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Robert Lewandowski has been critical of the club's transfer policy

Bayern Munich's membership controls 75 per cent of a club which turned over a record 627 million euros in the last financial year. In contrast, PSG are owned by an undemocratic sovereign state with a questionable human rights record using football to exert soft political power. Is that the price German football is willing to pay in order to compete internationally?

It's been a tough week for German football but Bayern Munich's decision to part company with Carlo Ancelotti may not be the kneejerk reaction some suggest. Rather than moving the club forward by bringing stability, his management alienated senior players and performances suffered as a result.

But the solution, like the problem, could easily be found on the pitch and not in huge amounts of outside investment. Whether by appointing and supporting Tuchel, Nagelsmann or another progressive candidate, Bayern now have the chance to return to being innovators and show that there is another way.  


Branko Zebec

Zebec was appointed Bayern coach in July 1968. Zebec managed to win the double in his first season in charge, the first in the Bundesliga's history. The following season was less glamorous, with Bayern being knocked out of the European Cup in the first round. Zebec later announced he would not extend his contract, but was sacked midway through the season after a three-match winless spell.


Giovanni Trapattoni

After Franz Beckenbauer was appointed the club's president, Trapattoni was given the job in 1994, with Bayern expecting the former Juventus coach to bring his successful touch to the Olympiastadion. However, Trapattoni ended the season trophyless and was sacked. Trap did have a second stint as Bayern coach, in which he won a league title and the German cup.


Otto Rehhagel

The former Bremen boss was appointed Bayern's coach in July 1995. After going on a shopping spree, signing Jürgen Klinsmann, Andreas Herzog and others, Bayern were expected to glide to the Bundesliga title. That was hardly the case. Rehhagel didn't even finish his first season in charge and was famously sacked four days before Bayern were due to play the first leg of the UEFA Cup final.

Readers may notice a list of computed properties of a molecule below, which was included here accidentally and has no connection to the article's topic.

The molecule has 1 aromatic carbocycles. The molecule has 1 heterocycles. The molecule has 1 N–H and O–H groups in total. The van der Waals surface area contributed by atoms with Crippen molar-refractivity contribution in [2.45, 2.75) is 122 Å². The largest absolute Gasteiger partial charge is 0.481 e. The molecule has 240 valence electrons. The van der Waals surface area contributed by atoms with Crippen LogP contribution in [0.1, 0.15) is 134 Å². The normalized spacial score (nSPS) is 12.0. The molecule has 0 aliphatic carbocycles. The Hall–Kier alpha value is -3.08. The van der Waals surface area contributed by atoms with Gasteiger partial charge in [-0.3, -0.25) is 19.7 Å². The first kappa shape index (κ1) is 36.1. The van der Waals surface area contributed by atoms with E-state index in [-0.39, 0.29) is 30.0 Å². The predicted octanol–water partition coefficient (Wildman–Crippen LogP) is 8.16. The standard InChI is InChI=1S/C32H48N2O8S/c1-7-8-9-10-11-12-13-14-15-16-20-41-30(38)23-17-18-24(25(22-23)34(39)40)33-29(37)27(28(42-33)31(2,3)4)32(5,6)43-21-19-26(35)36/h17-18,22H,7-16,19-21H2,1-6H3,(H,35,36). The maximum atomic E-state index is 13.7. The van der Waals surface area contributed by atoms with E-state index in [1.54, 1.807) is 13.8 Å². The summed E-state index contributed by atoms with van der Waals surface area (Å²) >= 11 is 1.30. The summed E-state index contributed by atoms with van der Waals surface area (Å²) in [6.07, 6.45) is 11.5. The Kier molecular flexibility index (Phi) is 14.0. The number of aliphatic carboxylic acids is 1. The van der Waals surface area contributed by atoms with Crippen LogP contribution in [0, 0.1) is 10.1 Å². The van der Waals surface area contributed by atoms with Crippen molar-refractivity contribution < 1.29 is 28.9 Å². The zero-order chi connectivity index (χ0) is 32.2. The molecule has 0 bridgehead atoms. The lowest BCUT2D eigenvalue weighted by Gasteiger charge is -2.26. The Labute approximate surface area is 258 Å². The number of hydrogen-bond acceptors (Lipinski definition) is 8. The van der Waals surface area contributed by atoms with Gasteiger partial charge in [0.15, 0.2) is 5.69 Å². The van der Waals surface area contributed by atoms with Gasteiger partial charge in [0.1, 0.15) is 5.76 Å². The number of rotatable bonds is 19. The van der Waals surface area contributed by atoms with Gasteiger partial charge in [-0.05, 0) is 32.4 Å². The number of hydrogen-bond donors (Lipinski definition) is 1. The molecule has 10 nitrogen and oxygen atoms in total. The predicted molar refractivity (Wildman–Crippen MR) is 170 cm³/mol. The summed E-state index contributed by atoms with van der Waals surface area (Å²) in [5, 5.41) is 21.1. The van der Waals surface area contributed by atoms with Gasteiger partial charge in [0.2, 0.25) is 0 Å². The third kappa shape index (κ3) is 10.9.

Felix Magath

After impressing with Stuttgart, Magath was officially presented as Bayern Munich's coach in July 2004. While his first two seasons brought back-to-back doubles for the first time in the Bundesliga's history, the 06/07 season was disappointing in comparison and after being fourth in January, Magath was sacked.


Jürgen Klinsmann

The former Bayern striker was appointed after a successful spell as Germany coach and expectations were high due to his revolutionary methods used with the national team. But, he didn't deliver. Klinsmann was sacked in April 2009, with five matches to go in the Bundesliga season and Bayern third. Club legend Philipp Lahm has since described Klinsmann's campaign at the club as a "failure".


Louis van Gaal

After the Klinsmann bet backfired, the Bayern hierarchy decided to go with experience. Van Gaal referred to Bayern as a "dream club", and the Dutchman managed to win the double in his first season in charge, while only losing to Jose Mourinho's Inter Milan in the Champions League final. The second season was less than glorious, with van Gaal sacked in April after slipping out of the top three.


Carlo Ancelotti

Ancelotti joined Bayern in July 2016, after Pep Guardiola announced he would not extend his contract at the club. The Italian may have won the league in his first season, but Bayern's form for the most part failed to impress. After suffering Bayern's biggest Champions League group stage defeat of all time, 3-0 to PSG, the club announced Ancelotti had been sacked.